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Under-Eye Bags: The Main Cause & 21 Ways To Get Rid of Them (Naturally)

If only eye bags could be designer…

All jokes aside, under-eye bags are something that nearly 80% of women experience at some point in their life.

 

With stress, hectic lives, disrupted sleep, and a processed-food diet becoming the norm, under-eye creams are dominating the “anti-fatigue cosmetics” market (at a whopping $15.2 billion) (1).

 

The chase for youthful-looking under-eyes isn’t coming to an end any time soon. Learn the main causes of eye bags, along with 21 ways to reduce their appearance.

What Causes Under Eye Bags?

Eye bags can be caused by a variety of internal and external factors. The most common include (2, 3):

 

  • Aging
  • Allergies
  • Crying
  • Dehydration
  • Excessive caffeine
  • Fluid retention
  • Genetics
  • Iron deficiency
  • Kidney problems
  • Lack of sleep
  • Pigmentation issues
  • Salty foods
  • Sleeping with your contact lenses in
  • Smoking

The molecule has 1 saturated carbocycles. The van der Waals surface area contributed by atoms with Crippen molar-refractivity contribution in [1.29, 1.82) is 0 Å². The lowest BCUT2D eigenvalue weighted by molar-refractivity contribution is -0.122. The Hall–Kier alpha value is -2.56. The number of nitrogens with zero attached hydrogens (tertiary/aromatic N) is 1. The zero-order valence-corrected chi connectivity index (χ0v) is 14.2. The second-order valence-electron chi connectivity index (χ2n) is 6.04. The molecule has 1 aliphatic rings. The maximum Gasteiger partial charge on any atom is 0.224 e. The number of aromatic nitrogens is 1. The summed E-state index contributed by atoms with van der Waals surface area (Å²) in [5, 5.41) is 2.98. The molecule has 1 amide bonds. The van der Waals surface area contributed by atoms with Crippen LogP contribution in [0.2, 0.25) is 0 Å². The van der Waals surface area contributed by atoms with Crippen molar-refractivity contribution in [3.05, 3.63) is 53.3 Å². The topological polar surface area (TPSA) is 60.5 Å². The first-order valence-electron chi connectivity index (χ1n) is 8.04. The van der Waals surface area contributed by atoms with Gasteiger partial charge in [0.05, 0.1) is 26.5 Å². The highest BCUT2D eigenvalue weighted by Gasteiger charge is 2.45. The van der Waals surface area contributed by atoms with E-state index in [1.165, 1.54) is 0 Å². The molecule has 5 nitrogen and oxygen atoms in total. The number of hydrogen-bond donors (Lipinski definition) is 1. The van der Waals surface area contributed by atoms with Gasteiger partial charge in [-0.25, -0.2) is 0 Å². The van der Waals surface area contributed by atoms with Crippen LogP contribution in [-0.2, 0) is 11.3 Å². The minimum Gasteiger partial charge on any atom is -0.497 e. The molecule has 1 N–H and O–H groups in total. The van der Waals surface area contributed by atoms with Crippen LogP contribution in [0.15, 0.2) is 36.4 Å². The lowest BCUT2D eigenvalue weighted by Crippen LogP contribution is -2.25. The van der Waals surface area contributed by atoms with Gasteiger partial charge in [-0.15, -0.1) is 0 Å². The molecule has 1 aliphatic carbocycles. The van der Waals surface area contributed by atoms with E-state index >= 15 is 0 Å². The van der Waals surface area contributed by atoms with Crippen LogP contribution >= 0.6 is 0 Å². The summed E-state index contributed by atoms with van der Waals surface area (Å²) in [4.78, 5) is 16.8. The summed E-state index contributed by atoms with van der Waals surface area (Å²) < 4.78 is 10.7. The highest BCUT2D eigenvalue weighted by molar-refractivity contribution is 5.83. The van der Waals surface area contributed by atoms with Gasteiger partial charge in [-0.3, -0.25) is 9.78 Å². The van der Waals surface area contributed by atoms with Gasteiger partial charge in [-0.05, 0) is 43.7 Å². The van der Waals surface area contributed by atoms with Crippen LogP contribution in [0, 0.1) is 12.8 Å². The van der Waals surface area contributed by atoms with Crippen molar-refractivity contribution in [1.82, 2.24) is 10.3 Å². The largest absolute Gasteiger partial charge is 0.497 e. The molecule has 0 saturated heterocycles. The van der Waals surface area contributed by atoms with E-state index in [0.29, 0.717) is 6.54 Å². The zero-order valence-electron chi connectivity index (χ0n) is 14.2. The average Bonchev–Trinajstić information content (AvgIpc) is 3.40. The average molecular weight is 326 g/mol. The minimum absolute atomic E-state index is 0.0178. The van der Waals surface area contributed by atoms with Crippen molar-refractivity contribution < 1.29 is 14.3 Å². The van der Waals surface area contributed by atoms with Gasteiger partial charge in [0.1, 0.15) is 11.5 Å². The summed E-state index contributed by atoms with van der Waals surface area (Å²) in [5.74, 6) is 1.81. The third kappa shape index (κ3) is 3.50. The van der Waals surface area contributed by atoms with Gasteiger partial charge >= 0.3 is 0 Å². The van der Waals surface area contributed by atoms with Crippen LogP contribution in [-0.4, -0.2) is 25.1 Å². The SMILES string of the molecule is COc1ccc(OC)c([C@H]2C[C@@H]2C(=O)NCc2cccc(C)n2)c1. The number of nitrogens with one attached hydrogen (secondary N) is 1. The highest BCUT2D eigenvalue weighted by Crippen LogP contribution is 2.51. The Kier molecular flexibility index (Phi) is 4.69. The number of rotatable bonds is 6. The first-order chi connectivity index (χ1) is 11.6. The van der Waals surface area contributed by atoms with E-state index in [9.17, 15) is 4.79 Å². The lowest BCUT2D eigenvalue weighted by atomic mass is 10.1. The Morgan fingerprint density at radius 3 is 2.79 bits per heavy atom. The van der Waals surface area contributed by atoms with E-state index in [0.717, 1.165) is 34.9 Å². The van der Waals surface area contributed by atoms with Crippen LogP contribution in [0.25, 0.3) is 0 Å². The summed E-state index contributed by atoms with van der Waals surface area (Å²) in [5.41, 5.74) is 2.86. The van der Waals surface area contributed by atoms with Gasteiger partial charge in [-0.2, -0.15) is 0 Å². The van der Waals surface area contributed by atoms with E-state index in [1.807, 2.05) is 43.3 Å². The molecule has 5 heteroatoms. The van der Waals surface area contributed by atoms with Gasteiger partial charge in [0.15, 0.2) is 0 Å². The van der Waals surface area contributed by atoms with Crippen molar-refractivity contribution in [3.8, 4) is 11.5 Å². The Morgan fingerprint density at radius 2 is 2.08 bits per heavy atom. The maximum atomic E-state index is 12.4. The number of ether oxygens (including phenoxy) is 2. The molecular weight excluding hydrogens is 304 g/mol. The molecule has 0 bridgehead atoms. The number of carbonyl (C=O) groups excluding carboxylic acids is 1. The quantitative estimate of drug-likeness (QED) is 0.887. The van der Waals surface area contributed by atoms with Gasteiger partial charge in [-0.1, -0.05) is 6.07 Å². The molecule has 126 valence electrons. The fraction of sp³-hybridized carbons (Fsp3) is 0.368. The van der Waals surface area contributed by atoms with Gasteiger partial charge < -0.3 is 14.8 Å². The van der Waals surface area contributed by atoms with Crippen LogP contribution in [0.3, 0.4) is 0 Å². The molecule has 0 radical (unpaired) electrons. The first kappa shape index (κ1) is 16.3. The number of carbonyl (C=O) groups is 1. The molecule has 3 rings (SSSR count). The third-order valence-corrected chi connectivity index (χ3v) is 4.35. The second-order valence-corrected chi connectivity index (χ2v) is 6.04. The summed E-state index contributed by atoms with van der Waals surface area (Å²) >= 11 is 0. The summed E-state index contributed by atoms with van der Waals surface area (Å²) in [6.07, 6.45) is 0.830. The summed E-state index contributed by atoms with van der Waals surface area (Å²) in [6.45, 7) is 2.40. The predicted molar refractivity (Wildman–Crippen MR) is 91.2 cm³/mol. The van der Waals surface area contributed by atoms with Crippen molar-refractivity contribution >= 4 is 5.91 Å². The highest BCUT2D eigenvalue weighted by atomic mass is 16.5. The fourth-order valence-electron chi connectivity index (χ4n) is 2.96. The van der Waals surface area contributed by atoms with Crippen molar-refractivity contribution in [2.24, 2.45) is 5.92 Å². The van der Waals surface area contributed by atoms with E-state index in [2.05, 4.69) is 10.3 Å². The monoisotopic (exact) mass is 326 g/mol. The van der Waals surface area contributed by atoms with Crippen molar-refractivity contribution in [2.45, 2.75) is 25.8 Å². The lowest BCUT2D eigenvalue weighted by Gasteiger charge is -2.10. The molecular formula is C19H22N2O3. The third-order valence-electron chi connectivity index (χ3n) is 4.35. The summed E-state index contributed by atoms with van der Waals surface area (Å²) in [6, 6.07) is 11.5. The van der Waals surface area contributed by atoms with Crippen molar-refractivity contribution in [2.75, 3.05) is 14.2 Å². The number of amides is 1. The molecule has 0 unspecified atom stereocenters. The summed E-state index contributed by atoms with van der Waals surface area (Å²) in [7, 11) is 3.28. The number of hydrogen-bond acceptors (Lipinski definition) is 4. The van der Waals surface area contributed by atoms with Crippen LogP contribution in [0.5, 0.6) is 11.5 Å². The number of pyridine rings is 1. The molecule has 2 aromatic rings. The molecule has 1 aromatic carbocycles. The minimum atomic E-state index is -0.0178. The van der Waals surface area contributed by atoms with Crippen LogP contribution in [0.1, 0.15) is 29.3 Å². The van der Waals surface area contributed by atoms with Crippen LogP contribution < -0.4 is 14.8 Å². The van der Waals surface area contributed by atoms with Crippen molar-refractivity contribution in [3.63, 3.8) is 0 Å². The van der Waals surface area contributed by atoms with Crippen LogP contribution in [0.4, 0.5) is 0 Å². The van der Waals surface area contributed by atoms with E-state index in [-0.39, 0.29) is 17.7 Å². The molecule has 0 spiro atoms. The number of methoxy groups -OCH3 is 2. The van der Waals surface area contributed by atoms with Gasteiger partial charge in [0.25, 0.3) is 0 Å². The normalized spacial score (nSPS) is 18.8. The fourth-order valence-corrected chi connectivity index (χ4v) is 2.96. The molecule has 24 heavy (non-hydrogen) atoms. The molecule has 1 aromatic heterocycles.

• Stress
  • Too much sun exposure
  • Thyroid disease

 

Ultimately, as you age, the tissue and muscles that support your eyelids weaken. This causes your skin to sag and the fat around your eyes to move into the area below your eyes. In addition to this, your under-eye may begin to accumulate fluid, making it look puffier than normal.

21 Ways to Naturally Get Rid of Eye Bags

Sure, you can drop a few hundred dollars on serums that “de-puff” or lighten those dark circles under your eyes, but the truth is, they won’t do much unless you make a few lifestyle changes first.

 

With that being said, here are 21 different ways to naturally get rid of undereye bags.

1. Drink More Water